one thing I regret about my boys Club trips to Big Bass Lake and that was that they never got to experience the Loon Lake Roller Rink. I suppose the kids would have rolled their eyes at the organ music, but they would have loved the ice cream served there. And had a Dairy Queen consistency that was quite good. But they would have also liked to roller skate each trip we made there. That would have made the trip even better. I personally enjoyed the ice cream too. I was never the best roller skater and I’m sure the kids would have laughed me right out of the rink. You know I could use one of those ice cream cones right now!
this is the Loon Lake roller rink and if they had one could not big Bass Lake have one too? Think about it? With all the new homes going into this area shouldn’t the young people have something to do? Of course they have Lake activities during the day but what about at night? And this is an activity for the entire family! Something to consider?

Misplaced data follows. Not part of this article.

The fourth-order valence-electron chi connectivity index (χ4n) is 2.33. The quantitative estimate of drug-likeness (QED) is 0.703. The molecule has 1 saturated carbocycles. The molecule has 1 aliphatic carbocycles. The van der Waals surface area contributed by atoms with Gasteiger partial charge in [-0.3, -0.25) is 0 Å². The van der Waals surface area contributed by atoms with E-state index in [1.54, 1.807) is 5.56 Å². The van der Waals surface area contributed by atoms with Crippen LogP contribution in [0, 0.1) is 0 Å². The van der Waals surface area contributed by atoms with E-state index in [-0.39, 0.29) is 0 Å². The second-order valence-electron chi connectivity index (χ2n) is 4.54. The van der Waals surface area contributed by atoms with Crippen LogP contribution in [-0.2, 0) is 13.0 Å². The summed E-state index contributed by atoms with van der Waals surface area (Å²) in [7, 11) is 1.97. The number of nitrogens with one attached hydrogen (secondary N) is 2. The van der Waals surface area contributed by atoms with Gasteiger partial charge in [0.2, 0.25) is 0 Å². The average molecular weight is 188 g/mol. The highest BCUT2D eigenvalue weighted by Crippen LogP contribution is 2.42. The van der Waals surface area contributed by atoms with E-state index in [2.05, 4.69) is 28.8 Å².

Unlike Big Bass Lake just to its North, Loon Lake has no islands to clutter it up so my excursion about the lake took me in close proximity to its shoreline. I stopped my motor for a few minutes of reflection where the Loon Lake Pavillion once stood. I had been there a few times and remembered the colors shining on the lake and that old theater organ music.
I also remember that slightly warped floor that sent me to the ground several times. A roller skater I am not. Darlene was a good skater while I was better at the pin ball games they had there. I don’t know why that area has not put up another roller rink for the summer crowd?